Model Evaluation - Precision
First published on February 2, 2022
Last updated at April 15, 2022
3 minute read
In this Mage Academy lesson on model evaluation, we’ll learn how to calculate precision for your machine learning models.
How to code
Precision is a classification metric used to measure your model’s performance. It’s represented by the total number of true positives compared to the total number of predicted positives.
Precision shows how far off each individual “prediction” is. A high precision means that predictions are relatively close to each other.
While a low precision means that the model’s results are scattered from each other. This distance can also be described as
The number of positive predictions a model gets correct is represented by quadrant 1 in ourConfusion Matrix
. While the total number of predicted positives will be quadrants 1 and 2 (True and False Positives).
Using this example, we can calculate it as (515 / 515+5). Hence we get an precision of 515/520 = 99.03%
How to code
Precision can be calculated by scratch or using a library called SKLearn.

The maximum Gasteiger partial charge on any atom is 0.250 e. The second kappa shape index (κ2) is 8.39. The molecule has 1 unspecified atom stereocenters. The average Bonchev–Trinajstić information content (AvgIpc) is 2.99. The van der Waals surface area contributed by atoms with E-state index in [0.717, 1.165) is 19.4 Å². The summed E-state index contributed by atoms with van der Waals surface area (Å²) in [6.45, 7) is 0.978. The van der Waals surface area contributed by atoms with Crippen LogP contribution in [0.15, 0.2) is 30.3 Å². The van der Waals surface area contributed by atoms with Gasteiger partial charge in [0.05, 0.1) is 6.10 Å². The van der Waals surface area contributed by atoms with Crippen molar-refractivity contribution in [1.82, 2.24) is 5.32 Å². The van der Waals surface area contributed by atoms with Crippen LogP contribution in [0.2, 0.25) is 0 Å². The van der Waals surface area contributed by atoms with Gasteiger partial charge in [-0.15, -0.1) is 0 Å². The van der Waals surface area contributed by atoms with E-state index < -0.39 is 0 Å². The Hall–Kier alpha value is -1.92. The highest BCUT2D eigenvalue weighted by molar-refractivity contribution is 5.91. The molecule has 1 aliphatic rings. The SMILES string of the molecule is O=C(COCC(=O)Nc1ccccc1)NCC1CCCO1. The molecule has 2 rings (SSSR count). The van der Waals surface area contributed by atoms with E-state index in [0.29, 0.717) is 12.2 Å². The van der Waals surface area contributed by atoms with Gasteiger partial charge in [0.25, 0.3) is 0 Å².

Let’s start by calculating the number of true positives. This is when the values match and the result is positive. In our example, 1 will be positive and 0 will be negative.
To calculate the total number of true positives, we’ll go through the values and see when the result matched and was 1 (positive).
1 2 3 4 5true_pos = 0 for i in range(0, len(y_pred)): # Is a match and positive if (y_pred[i] == y_truei]) and (y_true[i] == 1) true_pos += 1
Next, we’ll calculate when our predictions returned positive.
1 2 3 4 5pos = 0 for i in range(0, len(y_pred)): # Prediction is positive if (y_pred[i] == 1) pos += 1
Finally, we’ll divide the true positives by total positives to get our precision.
1 2 3print("True Positives :", true_pos) print("Total Positives:", pos) print("Precision:", true_pos / pos)
SKLearn or SciKitLearn, is a Python library that handles calculating the precision of a model using the methodprecision_score
1 2 3 4from sklearn.metrics import precision_score y_pred = [1, 0, 1, 0 ] y_true = [0, 1, 1, 0] precision_score(y_true, y_pred)
Here we get the same result, a precision score of 0.5 or 50%.